|Publication number||US7217626 B2|
|Application number||US 10/899,360|
|Publication date||May 15, 2007|
|Filing date||Jul 26, 2004|
|Priority date||Jul 26, 2004|
|Also published as||US20060019456|
|Publication number||10899360, 899360, US 7217626 B2, US 7217626B2, US-B2-7217626, US7217626 B2, US7217626B2|
|Inventors||Haowen Bu, PR Chidambaram, Rajesh Khamankar, Lindsey Hall|
|Original Assignee||Texas Instruments Incorporated|
|Export Citation||BiBTeX, EndNote, RefMan|
|Patent Citations (19), Non-Patent Citations (1), Referenced by (10), Classifications (16), Legal Events (3)|
|External Links: USPTO, USPTO Assignment, Espacenet|
The present invention relates generally to semiconductor devices and methods for making the same.
Current trends in the semiconductor industry include faster switching speeds, reduced power consumption, and lower operating voltages, wherein the performance of MOS transistors needs to be correspondingly improved. For example, high-speed transistors are required for modern wireless communications systems, portable computers, and other low-power, low-voltage devices, wherein MOS transistors must be adapted to operate at lower voltages using less power. Carrier mobility in a MOS transistor has a significant impact on power consumption and switching performance. The carrier mobility is a measure of the average speed of a carrier (e.g., holes or electrons) in a given semiconductor, given by the average drift velocity of the carrier per unit electric field. Improving the carrier mobility in the channel region of a MOS transistor can improve the switching speed, and can also facilitate operation at lower voltages, alone or in combination with reducing the transistor channel length and gate dielectric thickness to improve current drive and switching performance.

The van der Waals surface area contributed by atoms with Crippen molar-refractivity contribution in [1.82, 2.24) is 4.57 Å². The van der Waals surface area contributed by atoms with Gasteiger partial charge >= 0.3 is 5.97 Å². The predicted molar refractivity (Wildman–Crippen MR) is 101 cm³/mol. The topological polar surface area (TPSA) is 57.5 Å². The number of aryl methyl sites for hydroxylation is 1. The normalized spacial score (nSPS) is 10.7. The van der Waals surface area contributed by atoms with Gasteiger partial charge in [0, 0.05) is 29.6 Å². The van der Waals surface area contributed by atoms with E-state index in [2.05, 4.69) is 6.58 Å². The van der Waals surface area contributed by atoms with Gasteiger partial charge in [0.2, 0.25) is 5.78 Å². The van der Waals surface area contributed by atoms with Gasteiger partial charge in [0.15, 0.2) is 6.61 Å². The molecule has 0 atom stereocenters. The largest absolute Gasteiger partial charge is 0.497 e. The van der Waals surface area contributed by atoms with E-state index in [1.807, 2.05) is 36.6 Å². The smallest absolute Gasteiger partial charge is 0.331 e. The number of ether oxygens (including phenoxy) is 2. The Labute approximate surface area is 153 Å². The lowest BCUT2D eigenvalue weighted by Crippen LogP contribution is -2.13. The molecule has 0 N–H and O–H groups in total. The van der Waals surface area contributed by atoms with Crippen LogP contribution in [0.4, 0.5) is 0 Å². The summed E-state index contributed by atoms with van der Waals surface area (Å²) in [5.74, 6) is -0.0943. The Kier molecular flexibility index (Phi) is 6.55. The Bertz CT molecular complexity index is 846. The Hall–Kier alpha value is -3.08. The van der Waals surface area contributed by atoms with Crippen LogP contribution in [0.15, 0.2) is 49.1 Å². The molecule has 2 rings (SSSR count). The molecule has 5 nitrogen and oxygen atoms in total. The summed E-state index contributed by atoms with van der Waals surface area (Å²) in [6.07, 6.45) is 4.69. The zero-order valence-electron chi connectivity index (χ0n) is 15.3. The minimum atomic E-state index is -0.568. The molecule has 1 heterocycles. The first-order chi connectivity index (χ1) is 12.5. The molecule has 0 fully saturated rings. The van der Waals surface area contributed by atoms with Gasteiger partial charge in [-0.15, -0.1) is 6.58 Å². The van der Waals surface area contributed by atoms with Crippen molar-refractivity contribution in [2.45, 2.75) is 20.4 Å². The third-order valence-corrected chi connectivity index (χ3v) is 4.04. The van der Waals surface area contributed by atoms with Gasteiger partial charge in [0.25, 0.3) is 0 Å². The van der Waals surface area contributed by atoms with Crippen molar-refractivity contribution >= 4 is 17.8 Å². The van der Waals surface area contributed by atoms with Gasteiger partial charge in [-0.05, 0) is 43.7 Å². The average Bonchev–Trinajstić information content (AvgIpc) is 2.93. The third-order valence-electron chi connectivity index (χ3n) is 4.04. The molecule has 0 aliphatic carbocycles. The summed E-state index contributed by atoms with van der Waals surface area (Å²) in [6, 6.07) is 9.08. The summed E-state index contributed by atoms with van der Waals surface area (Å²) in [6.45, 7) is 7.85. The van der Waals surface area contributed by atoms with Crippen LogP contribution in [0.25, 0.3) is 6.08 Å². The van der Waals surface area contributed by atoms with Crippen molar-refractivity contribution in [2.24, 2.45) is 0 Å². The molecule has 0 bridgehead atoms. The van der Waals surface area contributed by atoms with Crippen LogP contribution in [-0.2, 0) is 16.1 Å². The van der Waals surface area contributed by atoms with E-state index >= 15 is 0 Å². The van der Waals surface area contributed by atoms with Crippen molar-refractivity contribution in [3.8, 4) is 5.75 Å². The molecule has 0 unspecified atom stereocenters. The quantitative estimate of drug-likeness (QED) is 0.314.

Carrier mobility of a MOS transistor is affected by the mechanical stress in the device channel. The carrier mobility can be improved by depositing silicon/germanium alloy or other material layers between upper and lower silicon layers under compressive stress, in order to enhance hole carrier mobility in a channel region. For NMOS transistors, tensile stress in the channel material improves carrier mobility by lifting conduction band degeneracy. However, buried silicon/germanium channel layer devices have shortcomings, including increased alloy scattering in the channel region that degrades electron mobility, a lack of favorable conduction band offset which mitigates the enhancement of electron mobility, and the need for large germanium concentrations to produce strain and thus enhanced mobility. Furthermore, such additional alloy layers and silicon layers are costly, adding further processing steps to the device manufacturing procedure.
Thus, there is a need for methods and apparatus by which the carrier mobility and other electrical operational properties of MOS transistor devices may be improved so as to facilitate improved switching speed and low-power, low-voltage operation, without significantly adding to the cost or complexity of the manufacturing process.